A lot’s happened in the Gulf of California in the last two decades from a seabird point-of-view: warming waters, shortage of sardines, and starving chicks. Elegant terns (Thalasseus elegans) have been nesting on Mexico’s Midriff Islands in massive aggregations for at least a hundred years. But with abnormally warm gulf temperatures and fierce competition from fisheries, they’re increasingly moving on from their ancestral grounds and heading north to nest, according to findings published in Science Advances this week.
Isla Rasa in the Midriff region, where the terns return to nest every April, is nestled between the long Baja California peninsula and the Mexican mainland. Since around 1998, the area has endured killer El Niño events and a few anomalously hot spring seasons that forced widespread colony desertion: The terns arrive but leave en masse without nesting. Researchers aren’t sure what’s causing this spike in sea surface temperatures, especially since it’s not happening along the southern California coast. Although, local conditions appear to be related to the global trend of increasing ocean temperatures as well as increasing variation in temperature extremes.
Now, colony desertion is happening with increasing frequency. Why are they leaving and where are they going? To investigate, a team led by Enriqueta Velarde of Universidad Veracruzana counted nests and measured colony sizes from Mexico to California. They made ground estimates of nests using on-site observations and measured colony shape and size using aerial photography. After all the birds left, they also mapped out the nesting colony by looking at the crust of accumulated guano.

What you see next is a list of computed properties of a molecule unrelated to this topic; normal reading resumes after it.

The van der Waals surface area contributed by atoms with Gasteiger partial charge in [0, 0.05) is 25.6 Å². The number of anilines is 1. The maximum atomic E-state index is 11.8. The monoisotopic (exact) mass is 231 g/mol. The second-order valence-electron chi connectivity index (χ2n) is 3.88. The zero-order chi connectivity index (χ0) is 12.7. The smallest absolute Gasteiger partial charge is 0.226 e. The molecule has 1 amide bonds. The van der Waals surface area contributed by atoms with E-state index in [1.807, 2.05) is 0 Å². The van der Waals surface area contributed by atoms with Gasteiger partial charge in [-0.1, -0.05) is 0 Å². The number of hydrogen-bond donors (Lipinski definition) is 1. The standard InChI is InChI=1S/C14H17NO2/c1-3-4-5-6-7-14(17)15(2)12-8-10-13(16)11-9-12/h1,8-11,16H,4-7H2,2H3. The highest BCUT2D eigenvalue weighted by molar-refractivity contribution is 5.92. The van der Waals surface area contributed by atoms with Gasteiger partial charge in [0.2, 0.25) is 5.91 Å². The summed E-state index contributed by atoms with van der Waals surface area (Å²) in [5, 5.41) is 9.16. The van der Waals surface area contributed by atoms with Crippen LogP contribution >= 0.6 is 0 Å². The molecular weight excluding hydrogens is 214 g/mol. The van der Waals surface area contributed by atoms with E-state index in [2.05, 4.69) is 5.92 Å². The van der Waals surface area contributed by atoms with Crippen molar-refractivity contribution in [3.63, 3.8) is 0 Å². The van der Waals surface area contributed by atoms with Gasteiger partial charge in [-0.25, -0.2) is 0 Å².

Exodus of elegant terns from nesting colony after breeding failure in Isla Rasa in 2010. E. Velarde
They found that during the last two decades, elegant terns have expanded from Mexico into Southern California in migration pulses. "Whenever the terns perceive the conditions in the gulf as inadequate to ensure successful reproduction,” Velarde says, “they move to alternative nesting grounds in Southern California.”
The combined effect of warming waters and reduction in sardine populations has triggered an ecological collapse of the Midriff Islands, and the steadfast seabirds are being driven 600 kilometers (373 miles) away from their historic homes. Their new, more northwestern sites include the Bolsa Chica Ecological Reserve in Huntington Beach of Orange County, as well as industrial landscapes like the San Diego salt works and the Pier 400 container terminal at the Los Angeles Harbor.
"When the gulf waters get unusually warm… the sea becomes capped by a layer of warm surface water and the upwelling of cold, nutrient-rich waters fails to reach the surface,” study co-author Exequiel Ezcurra from the University of California, Riverside, explains in a statement. “Productivity declines and, with it, the availability of small pelagic fish, on which the seabirds feed, also falls." And that’s further compounded by intense overfishing.
Elegant Tern nesting colony in Isla Rasa 2011, Gulf of California. E. Velarde